Why Shopping Malls Must Exist In the World of Internet
Imagine a time when shopping malls are a thing of the past. There’s no more mother/daughter shopping dates, no more taking pictures by the fountain at the food court, and certainly no more middle school hangouts at the mall on Friday night. It seems so distant, so unimaginable, but that’s where America is headed as shopping malls are being threatened by ecommerce.
Dave Ervin, CPA at Sadowski & Company, saw e-commerce threatening the livelihood of malls long before any of us could see what was happening.
Ervin, who owned a chain of candy stores featured in Class A malls and airports, said, “Internet based traffic has been affecting brick and mortar retailers since the late 90’s.”
Ervin believes a principal reason for this is the lower cost that internet-based companies have to pay. Ervin’s candy store locations typically were controlled by mega-leasing agents (such as Fortune 500, General Growth Properties). Leasing agents control the amount a retailer has to pay per square foot, and consequently the type of retail tenant class that a mall can attract. Specialty stores like that of Ervin’s often have to pay $150-$200 per square foot for annual rent (while typically striving to generate annual sales of $700-$1,000 per square foot). By contrast, mall anchor stores (like Belk’s or J.C. Penny) often own their own real estate parcels and could prosper with only $150-$300 per square foot in annual sales volume.
Without factoring in any additional marketing costs, specialty stores typically have to generate over twice as much gross profit per sales dollar as anchor stores just to break even. Adding in e-commerce competition often makes it impossible.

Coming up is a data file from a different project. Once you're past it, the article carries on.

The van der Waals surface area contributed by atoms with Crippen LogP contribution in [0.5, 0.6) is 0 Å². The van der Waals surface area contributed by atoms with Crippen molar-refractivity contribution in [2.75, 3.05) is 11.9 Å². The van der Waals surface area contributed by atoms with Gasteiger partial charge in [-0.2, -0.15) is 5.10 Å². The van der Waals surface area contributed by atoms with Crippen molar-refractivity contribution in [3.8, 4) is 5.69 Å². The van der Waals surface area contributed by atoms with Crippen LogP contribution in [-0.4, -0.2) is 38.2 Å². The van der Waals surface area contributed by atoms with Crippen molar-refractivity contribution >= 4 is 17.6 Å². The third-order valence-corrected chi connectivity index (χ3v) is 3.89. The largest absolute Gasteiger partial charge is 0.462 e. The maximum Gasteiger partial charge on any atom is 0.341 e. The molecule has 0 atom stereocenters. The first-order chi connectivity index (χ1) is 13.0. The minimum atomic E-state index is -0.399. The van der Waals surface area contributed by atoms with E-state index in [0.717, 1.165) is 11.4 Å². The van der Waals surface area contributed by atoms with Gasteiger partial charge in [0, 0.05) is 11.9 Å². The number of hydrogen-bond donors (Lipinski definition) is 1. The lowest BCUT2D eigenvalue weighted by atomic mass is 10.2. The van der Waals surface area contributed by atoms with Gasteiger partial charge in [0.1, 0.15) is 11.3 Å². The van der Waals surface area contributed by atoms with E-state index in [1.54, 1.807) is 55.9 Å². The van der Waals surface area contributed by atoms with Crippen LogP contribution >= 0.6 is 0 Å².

Internet stores don't have to pay rent or sales tax. While they do have to consider shipping costs, that’s relatively minor compared to the sales tax burden, base rent, sales volume based, “bonus” rent and additional common-area maintenance charges that mall-based stores have to pay. These internet based companies have realized the profit they are able to make by claiming “no sales tax, just shipping” and use their lower cost structure to their advantage.
Brick and mortar stores have had to convert more leisurely, impulse buyers to destination-oriented customers in order to survive. They are particularly vexed by browsing customers that purposefully log onto a website and order products which they first encountered at a brick and mortar location.
Ervin believes there will always be a place for shopping malls; the malls will just need to figure out how to best get shoppers back involved in the social aspect of the mall scene.
Let us know what you think! Are malls a thing of the past? Or will they always be your go to?